I didn’t really know how I felt about Metric at first. My first experience with the Canadian indie-rockers was their hit, “Help I’m Alive,” which tries on a lot of interesting gimmicks, all of which seem to work. Lead singer Emily Haines wrote it in Buenos Aires, Argentina in a moment of absolute clarity, and the result is something gorgeous, haunting, catchy, and more than a wee bit badass. I thought to myself, “I wonder if their whole album is this good?” so I downloaded it, listened to it once, and, to my initial disappointment, left feeling relatively unimpressed.

metric2Filing it away in my brain folder labeled, “Bands that Have Only One Good Song and Therefore It Is Not Necessary to Remember Their Name,” I let Metric slide away. “Help” got regular airtime on my shuffle list, but I was sure that once I tired of the song they’d be out of my life forever.

But then I heard “Give Me Sympathy” on a promo, and that all changed.

Why hadn’t this song stood out when I rifled through the album a few months earlier? Because I rarely give indie music a chance. It doesn’t grab you as immediately as pop music; it grows on you instead. Somehow, I blew it. I don’t usually do that, but in this case it’s the honest-to-goodness truth. We all should be as noble as I, admitting mistakes and righting them at the first opportunity. Take a minute to think about the boneheaded moves in your own life and how you can fix them. Go on. I’ll be right here, finishing my pseudo-apology to Metric.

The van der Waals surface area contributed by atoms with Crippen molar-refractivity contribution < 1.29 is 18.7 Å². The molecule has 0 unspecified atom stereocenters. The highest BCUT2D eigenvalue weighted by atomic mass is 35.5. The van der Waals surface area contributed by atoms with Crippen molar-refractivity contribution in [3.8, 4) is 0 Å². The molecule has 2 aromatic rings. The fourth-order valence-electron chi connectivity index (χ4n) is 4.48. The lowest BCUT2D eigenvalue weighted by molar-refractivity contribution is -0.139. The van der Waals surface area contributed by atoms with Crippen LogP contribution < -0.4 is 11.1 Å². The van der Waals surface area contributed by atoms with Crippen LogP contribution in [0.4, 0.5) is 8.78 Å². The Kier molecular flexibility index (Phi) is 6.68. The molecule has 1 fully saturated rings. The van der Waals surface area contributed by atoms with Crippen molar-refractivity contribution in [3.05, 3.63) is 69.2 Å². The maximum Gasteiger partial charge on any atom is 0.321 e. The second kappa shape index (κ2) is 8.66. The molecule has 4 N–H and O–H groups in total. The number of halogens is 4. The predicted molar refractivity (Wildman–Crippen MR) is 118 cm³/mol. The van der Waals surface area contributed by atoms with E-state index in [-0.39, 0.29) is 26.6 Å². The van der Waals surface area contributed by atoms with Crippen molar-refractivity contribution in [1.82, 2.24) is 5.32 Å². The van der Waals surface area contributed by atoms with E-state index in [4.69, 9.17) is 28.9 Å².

“Gold Guns Girls” sort of closed the deal for me just a few months ago, ending a 14-month struggle with myself as to whether or not I liked this band. And the verdict, of course, is that I did. There’s no reason for you, our loyal readers, to wait that long to come to the same conclusion. Fantasies, is a great album, and Metric does really fantastic work.

Even if you’re not an indie person (and honestly, I don’t consider myself one), the rock and musical value of this record is more than worth the purchase. Just do me a favor and give it a full listen; tearing through it with only cursory consideration for its value will get you nowhere.

This is a band to be savored, not devoured.

Listen to the album:

About the Author

Joel Brigham writes about stuff. It’s pretty much all he cares about. Stuff like music and more music. But he mostly cares about music. And also music.

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